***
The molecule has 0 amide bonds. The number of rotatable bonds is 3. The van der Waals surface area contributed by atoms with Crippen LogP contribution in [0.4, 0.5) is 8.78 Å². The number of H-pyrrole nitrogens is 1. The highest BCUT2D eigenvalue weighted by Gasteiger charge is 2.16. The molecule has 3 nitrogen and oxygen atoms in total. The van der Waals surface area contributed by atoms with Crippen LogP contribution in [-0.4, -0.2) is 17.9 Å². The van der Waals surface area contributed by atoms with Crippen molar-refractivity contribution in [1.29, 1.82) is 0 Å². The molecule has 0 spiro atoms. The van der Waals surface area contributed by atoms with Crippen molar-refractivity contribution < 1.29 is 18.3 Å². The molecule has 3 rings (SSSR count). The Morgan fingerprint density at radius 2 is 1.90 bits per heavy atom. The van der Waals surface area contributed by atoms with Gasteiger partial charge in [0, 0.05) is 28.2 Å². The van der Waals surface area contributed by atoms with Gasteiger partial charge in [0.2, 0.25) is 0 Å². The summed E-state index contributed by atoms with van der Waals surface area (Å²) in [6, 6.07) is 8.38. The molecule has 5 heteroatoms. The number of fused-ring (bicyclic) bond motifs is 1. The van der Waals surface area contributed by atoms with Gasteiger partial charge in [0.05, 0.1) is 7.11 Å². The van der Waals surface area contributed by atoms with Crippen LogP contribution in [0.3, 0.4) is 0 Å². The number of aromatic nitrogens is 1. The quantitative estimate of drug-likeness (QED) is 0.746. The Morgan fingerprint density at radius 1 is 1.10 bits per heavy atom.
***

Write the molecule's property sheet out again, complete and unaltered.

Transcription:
The molecule has 0 amide bonds. The number of rotatable bonds is 3. The van der Waals surface area contributed by atoms with Crippen LogP contribution in [0.4, 0.5) is 8.78 Å². The number of H-pyrrole nitrogens is 1. The highest BCUT2D eigenvalue weighted by Gasteiger charge is 2.16. The molecule has 3 nitrogen and oxygen atoms in total. The van der Waals surface area contributed by atoms with Crippen LogP contribution in [-0.4, -0.2) is 17.9 Å². The van der Waals surface area contributed by atoms with Crippen molar-refractivity contribution in [1.29, 1.82) is 0 Å². The molecule has 0 spiro atoms. The van der Waals surface area contributed by atoms with Crippen molar-refractivity contribution < 1.29 is 18.3 Å². The molecule has 3 rings (SSSR count). The Morgan fingerprint density at radius 2 is 1.90 bits per heavy atom. The van der Waals surface area contributed by atoms with Gasteiger partial charge in [0, 0.05) is 28.2 Å². The van der Waals surface area contributed by atoms with Gasteiger partial charge in [0.2, 0.25) is 0 Å². The summed E-state index contributed by atoms with van der Waals surface area (Å²) in [6, 6.07) is 8.38. The molecule has 5 heteroatoms. The number of fused-ring (bicyclic) bond motifs is 1. The van der Waals surface area contributed by atoms with Gasteiger partial charge in [0.05, 0.1) is 7.11 Å². The van der Waals surface area contributed by atoms with Crippen LogP contribution in [0.3, 0.4) is 0 Å². The number of aromatic nitrogens is 1. The quantitative estimate of drug-likeness (QED) is 0.746. The Morgan fingerprint density at radius 1 is 1.10 bits per heavy atom.